On the Bookshelf – Teaching to Change Lives by Howard Hendricks

teaching to change livesWhen I was an adjunct professor at Pacific Life Bible College from 1999-2006, I used a textbook called Living by the Book by Howard Hendricks in my first year class, Bible Research. This was perhaps one of the most practical books I have ever found on the topic of Bible Study, and I was greatly blessed as I watched dozens – if not hundreds of Bible College students learn how to read, study and interpret the Scriptures, and enjoy doing it, too.

Recently, I came across another book by Howard Hendricks called Teaching to Change Lives, a book with Seven Proven Ways to Make Your Teaching Come Alive. As someone who is dedicated to being a lifelong learner, and always wanting to hone my teaching skills, I read the book. I was glad I did!

This is a very practical book that I would recommend to anyone who wants to become a better communicator. Here are some of the highlights and quotes from the book that really stood out for me, taken from the original version of this book (1987 edition):

Teaching to Change Lives:

“The effective teacher always teaches from the overflow of a full life. The Law of the Teacher, simply stated, is this: If you stop growing today, you stop teaching tomorrow.”

When Hendricks asked one of his teachers what keeps him studying, the teacher’s reply was: “Son, I would rather have my students drink from a running stream than a stagnant pool.”

“In the search for good teachers, I always look for FAT people – those who are Faithful, Available, and Teachable.”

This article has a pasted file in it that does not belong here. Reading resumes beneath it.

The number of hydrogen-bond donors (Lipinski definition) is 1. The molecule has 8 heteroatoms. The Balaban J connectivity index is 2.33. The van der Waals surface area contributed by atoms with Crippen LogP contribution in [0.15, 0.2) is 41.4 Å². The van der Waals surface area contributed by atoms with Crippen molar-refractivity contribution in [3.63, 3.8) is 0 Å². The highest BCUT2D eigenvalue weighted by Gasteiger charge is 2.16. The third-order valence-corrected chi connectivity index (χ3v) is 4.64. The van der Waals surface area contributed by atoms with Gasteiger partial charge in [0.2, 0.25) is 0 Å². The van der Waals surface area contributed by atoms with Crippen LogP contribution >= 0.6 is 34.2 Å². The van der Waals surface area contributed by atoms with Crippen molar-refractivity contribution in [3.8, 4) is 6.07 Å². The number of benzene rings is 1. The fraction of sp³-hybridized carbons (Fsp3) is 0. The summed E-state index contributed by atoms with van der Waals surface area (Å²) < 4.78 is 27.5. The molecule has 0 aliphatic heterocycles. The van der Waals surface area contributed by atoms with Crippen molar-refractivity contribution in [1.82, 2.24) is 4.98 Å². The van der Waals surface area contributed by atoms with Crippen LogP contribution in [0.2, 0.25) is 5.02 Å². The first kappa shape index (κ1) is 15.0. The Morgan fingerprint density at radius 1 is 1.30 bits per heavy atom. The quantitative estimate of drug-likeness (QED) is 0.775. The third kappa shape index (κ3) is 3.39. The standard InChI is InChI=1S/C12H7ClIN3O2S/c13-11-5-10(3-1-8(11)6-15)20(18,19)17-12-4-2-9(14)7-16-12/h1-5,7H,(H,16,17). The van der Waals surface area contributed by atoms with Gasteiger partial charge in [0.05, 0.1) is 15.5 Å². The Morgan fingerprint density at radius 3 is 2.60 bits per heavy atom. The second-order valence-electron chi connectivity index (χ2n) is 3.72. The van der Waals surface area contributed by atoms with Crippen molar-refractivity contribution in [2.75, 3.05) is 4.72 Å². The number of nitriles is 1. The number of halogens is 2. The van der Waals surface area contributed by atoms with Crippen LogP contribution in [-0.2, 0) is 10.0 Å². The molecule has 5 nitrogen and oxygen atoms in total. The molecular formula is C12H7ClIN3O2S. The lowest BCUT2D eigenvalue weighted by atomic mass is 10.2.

“Maintain a consistent study and reading program. Understand that leaders are readers, and readers are leaders… The two factors that will influence you most in the years ahead are the books you read and the people you’re around.”

“Enroll in continuing education courses… In all my years I’ve never found a lay man or woman with a significant spiritual ministry who does not also have a strong personal intake of God’s Word. Many of us who are “under” the word of God are not “in” it for ourselves – getting into it and letting it get into us.”

“The way people learn determines how you teach. This is the Law of Education.”

“The teacher must excite and direct the learner’s self-activities, and, as a rule, tell the learner nothing – and do nothing for him – that he can learn or do for himself. Therefore, what’s important is not what you do as a teacher, but what the learners do as a result of what you do.”

The Law of Activity tells us that Maximum learning is always the result of maximum involvement.”

“Your task as a communicator is not to impress people, but to impact them; not just to convince them, but to change them.”

“Psychologists tell us we have the potential of remembering only up to 10 percent of what we hear… If we add seeing to hearing, our potential for remembering goes up to 50 percent. That’s why visual aids are so important… What about adding doing to seeing and hearing? This combination brings the percentage of memory up to 90 percent.”

“Studying the life of the Savior, the greatest Teacher, makes it clear that he didn’t cram a lot of heads full of a collection of theological facts. No, he involved his disciples in the process so that later the pagan world was compelled to testify, “These are they who have turned the world upside down.”

  • If you are a teacher or preacher, I want to challenge you to hone your craft and become the best you can be!

teaching to change lives chart


About Chris Jordan

Husband. Father. Author. Pastor. High School Bible Teacher. Follower of Jesus. And I enjoy a good cup of coffee!
This entry was posted in Book, book review and tagged , , , , , , , , . Bookmark the permalink.

One Response to On the Bookshelf – Teaching to Change Lives by Howard Hendricks

  1. Kathy says:

    Very interesting Pastor Chris, thank you for sharing this. I think this book will be added to my wish list.
    Blessings to you and the family.


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